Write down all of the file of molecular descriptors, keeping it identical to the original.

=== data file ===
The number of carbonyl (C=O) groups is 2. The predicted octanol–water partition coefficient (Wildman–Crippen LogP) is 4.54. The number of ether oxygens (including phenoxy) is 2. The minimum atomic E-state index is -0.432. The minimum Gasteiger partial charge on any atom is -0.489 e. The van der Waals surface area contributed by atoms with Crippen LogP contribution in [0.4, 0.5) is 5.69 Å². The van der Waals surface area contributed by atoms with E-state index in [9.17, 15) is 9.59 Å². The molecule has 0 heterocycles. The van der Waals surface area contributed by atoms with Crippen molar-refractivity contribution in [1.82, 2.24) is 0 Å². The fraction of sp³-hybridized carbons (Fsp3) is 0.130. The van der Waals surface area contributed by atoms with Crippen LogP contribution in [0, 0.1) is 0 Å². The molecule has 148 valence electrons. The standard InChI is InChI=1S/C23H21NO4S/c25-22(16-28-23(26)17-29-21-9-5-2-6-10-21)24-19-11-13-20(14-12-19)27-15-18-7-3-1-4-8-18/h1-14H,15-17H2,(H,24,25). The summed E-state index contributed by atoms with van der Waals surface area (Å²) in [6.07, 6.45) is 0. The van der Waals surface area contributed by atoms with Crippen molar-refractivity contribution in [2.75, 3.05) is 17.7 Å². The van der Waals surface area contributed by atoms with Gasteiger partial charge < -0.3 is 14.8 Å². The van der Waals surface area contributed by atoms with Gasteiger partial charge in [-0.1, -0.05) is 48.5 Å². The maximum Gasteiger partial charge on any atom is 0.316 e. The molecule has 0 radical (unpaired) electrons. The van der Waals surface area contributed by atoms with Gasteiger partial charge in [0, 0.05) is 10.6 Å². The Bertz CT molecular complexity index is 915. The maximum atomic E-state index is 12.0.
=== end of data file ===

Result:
The number of carbonyl (C=O) groups is 2. The predicted octanol–water partition coefficient (Wildman–Crippen LogP) is 4.54. The number of ether oxygens (including phenoxy) is 2. The minimum atomic E-state index is -0.432. The minimum Gasteiger partial charge on any atom is -0.489 e. The van der Waals surface area contributed by atoms with Crippen LogP contribution in [0.4, 0.5) is 5.69 Å². The van der Waals surface area contributed by atoms with E-state index in [9.17, 15) is 9.59 Å². The molecule has 0 heterocycles. The van der Waals surface area contributed by atoms with Crippen molar-refractivity contribution in [1.82, 2.24) is 0 Å². The fraction of sp³-hybridized carbons (Fsp3) is 0.130. The van der Waals surface area contributed by atoms with Crippen LogP contribution in [0, 0.1) is 0 Å². The molecule has 148 valence electrons. The standard InChI is InChI=1S/C23H21NO4S/c25-22(16-28-23(26)17-29-21-9-5-2-6-10-21)24-19-11-13-20(14-12-19)27-15-18-7-3-1-4-8-18/h1-14H,15-17H2,(H,24,25). The summed E-state index contributed by atoms with van der Waals surface area (Å²) in [6.07, 6.45) is 0. The van der Waals surface area contributed by atoms with Crippen molar-refractivity contribution in [2.75, 3.05) is 17.7 Å². The van der Waals surface area contributed by atoms with Gasteiger partial charge < -0.3 is 14.8 Å². The van der Waals surface area contributed by atoms with Gasteiger partial charge in [-0.1, -0.05) is 48.5 Å². The maximum Gasteiger partial charge on any atom is 0.316 e. The molecule has 0 radical (unpaired) electrons. The van der Waals surface area contributed by atoms with Gasteiger partial charge in [0, 0.05) is 10.6 Å². The Bertz CT molecular complexity index is 915. The maximum atomic E-state index is 12.0.